Beatty International moves forward with scrap

2013-07-04T06:00:00Z Beatty International moves forward with scrapAdam Madison Times Correspondent
July 04, 2013 6:00 am  • 

HAMMOND | For 97 years, Beatty International Co. has thrived on metal.

It began as a machine shop manufacturing punching and sheering equipment for processing steel, which now reaches international markets. It opened its doors in 1917 during World War I, survived the Great Depression and has stayed strong throughout today’s weak economy. Its most recent venture in retail scrap metal is one way the company has diversified to keep its doors open.

“We always are looking for ways to expand the company,” owner William Beatty says. “If you don’t in this day and age, and things go sour, you are in big trouble.”

Today the company sits on about 14 acres between Calumet and Columbia Avenues on the south side of 150th Street. It is home to the shop that was started by William’s grandfather, W.R. Beatty, but has grown to include mill repair and rental services, warehouse space and leased space to a variety of other companies. William’s son, W.B. Beatty, started Scrap International four years ago and has recently expanded to serve the retail market.

“It really is a thriving complex now,” William says.

As a machine shop, the company always had stakes in the metal recycling game. As a machine producer, Beatty International sold much of its waste metal directly to nearby steel mills, a practice that helped survive the Great Depression. It was a similar experience when it opened Scrap International during the recent recession. While much of the economy struggled, scrap prices were unbelievably high, William says.

“We really got rolling in it,” William says. “China was buying up everything in sight.”

Many small Midwestern steel mills are nearly 100 percent scrap-fed, and most steel products on the market are 95 percent recycled product, William says. Every dealer was making money, but some got greedy and turned to hoarding. They maintained large inventories in anticipation of higher prices. Instead prices plummeted unexpectedly when China stopped buying. Fortunately, Scrap International operated under a different business model.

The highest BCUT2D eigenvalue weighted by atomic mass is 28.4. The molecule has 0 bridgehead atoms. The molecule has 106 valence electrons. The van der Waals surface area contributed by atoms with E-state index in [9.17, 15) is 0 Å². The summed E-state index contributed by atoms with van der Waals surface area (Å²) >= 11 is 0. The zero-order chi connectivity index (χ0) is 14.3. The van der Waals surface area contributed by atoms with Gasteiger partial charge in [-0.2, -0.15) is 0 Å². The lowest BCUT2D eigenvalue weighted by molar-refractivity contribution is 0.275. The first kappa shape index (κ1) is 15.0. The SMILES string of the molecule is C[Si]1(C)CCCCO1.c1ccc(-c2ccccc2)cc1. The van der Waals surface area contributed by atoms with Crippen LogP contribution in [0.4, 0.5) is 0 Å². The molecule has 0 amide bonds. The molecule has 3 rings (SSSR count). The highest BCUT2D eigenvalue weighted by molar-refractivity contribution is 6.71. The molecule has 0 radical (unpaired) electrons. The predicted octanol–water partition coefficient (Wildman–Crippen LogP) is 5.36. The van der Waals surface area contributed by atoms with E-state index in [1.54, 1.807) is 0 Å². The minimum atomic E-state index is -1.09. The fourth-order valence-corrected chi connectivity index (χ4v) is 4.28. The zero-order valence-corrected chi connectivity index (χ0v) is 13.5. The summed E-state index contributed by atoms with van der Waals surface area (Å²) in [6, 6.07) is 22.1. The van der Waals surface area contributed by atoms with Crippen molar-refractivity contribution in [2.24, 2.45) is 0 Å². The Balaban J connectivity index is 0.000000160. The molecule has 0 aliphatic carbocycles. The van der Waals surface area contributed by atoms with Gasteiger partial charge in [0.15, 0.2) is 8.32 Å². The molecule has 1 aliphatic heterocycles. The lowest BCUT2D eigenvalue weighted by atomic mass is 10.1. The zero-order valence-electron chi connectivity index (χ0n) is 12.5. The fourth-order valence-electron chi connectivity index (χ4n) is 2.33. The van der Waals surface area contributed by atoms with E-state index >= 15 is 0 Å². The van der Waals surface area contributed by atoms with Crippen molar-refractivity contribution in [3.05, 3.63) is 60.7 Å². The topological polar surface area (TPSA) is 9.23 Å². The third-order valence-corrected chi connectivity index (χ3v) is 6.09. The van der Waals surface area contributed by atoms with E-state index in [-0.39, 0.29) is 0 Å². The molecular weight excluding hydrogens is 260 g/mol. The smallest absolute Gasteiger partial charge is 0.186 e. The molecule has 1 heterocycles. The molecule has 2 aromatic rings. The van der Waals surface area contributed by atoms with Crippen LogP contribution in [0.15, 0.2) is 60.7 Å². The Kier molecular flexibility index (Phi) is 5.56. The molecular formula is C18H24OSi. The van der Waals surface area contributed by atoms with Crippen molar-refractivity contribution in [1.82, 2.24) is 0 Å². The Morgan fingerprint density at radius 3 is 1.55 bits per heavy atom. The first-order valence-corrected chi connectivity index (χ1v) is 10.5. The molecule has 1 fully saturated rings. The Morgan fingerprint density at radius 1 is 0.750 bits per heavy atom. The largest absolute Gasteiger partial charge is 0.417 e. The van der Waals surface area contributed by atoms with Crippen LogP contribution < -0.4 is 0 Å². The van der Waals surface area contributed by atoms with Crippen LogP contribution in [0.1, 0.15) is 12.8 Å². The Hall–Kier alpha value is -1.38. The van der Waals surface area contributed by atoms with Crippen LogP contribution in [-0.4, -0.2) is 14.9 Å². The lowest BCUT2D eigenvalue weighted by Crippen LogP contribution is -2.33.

“We just want our margin,” William says. “We want to get it in and get it out.”

The price of metal fluctuates like raw materials. It even can be used as a “barometer” for measuring economic performance. While higher prices are a positive indicator, they also contribute to the darker side of the business. William says it’s not uncommon for junkmen to roll in with manhole covers stamped with the city’s name.

These folks are given two options: Leave them behind so they can be returned to the sanitary district or leave with the goods while the license plate numbers are turned into the police. “They usually leave them behind,” Beatty says.

To combat thievery, the city of Hammond recently passed an anti-scavenging ordinance, making it illegal to collect debris from alleyways. Mayor Thomas McDermott has defended the ordinance saying that burglars are posing as scavengers when casing backyards, The Times reports. William, who stands to lose 60 percent of his retail business, looks at the ordinance differently.

“All it does is injure and punish the poor, honest folks that are trying to eek out a few bucks.” He adds that these people also have been providing a service to the community. They remove the debris from the alleyways, which now will become an economic burden to the city.

On the commercial side, providing a good price on scrap metal drives down the cost of construction and demolition projects. William says much of the steel from the demolition of Nine Span Bridge on Indianapolis Boulevard is being sold and recycled. Otherwise, the project would have been much more expensive. He recalls another demolition contractor that supplied Scrap International with insulated copper wire. It was able to make a $0 bid for gutting a building. The customer got the job done for free, and the contractor still made $5,000 to 7,000 a week.

Scrap International makes its money by selling at a markup but also by “upgrading” the scrap. Usually this involves stripping it down and sorting it by material and grade. For instance, wire is stripped of its insulation by machine to yield “bare bright” copper, which is the highest grade that sells at a premium. A washing machine will have its motor removed to retrieve copper. Its white exterior, a low-grade sheet metal, is condensed and shipped out in bulk. This material may end up on a boat bound for other countries or be sold directly to nearby steel mills.

While the market for scrap no longer is in its heyday, it remains a valuable contributor to the overall economy and helps reduce landfill waste and exploitation of natural resources. The industry will remain vital to the success of Beatty International, but more energy may be refocused back to machining while an uptick in the automotive industry increases demand for punching and sheering equipment. Through diversification of its products and services, the company should remain as solid as steel.

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